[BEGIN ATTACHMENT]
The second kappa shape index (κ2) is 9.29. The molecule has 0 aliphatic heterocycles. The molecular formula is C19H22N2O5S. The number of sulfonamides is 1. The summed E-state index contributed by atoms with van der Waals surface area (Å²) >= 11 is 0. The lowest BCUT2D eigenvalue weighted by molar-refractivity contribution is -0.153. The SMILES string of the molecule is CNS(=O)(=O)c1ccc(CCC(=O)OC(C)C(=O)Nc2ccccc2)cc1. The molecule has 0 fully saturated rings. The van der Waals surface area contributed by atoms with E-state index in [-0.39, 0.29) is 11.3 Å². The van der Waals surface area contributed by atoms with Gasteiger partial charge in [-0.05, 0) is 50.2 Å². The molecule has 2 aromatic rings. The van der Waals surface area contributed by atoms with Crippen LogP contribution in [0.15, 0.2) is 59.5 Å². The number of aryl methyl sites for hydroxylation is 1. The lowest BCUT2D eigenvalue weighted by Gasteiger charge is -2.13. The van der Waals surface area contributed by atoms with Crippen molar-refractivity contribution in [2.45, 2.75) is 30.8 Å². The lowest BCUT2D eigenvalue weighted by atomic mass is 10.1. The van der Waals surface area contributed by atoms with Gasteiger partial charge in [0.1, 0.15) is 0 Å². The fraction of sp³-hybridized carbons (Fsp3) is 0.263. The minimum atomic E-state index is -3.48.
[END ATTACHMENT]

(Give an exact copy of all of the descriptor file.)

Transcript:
The second kappa shape index (κ2) is 9.29. The molecule has 0 aliphatic heterocycles. The molecular formula is C19H22N2O5S. The number of sulfonamides is 1. The summed E-state index contributed by atoms with van der Waals surface area (Å²) >= 11 is 0. The lowest BCUT2D eigenvalue weighted by molar-refractivity contribution is -0.153. The SMILES string of the molecule is CNS(=O)(=O)c1ccc(CCC(=O)OC(C)C(=O)Nc2ccccc2)cc1. The molecule has 0 fully saturated rings. The van der Waals surface area contributed by atoms with E-state index in [-0.39, 0.29) is 11.3 Å². The van der Waals surface area contributed by atoms with Gasteiger partial charge in [-0.05, 0) is 50.2 Å². The molecule has 2 aromatic rings. The van der Waals surface area contributed by atoms with Crippen LogP contribution in [0.15, 0.2) is 59.5 Å². The number of aryl methyl sites for hydroxylation is 1. The lowest BCUT2D eigenvalue weighted by Gasteiger charge is -2.13. The van der Waals surface area contributed by atoms with Crippen molar-refractivity contribution in [2.45, 2.75) is 30.8 Å². The lowest BCUT2D eigenvalue weighted by atomic mass is 10.1. The van der Waals surface area contributed by atoms with Gasteiger partial charge in [0.1, 0.15) is 0 Å². The fraction of sp³-hybridized carbons (Fsp3) is 0.263. The minimum atomic E-state index is -3.48.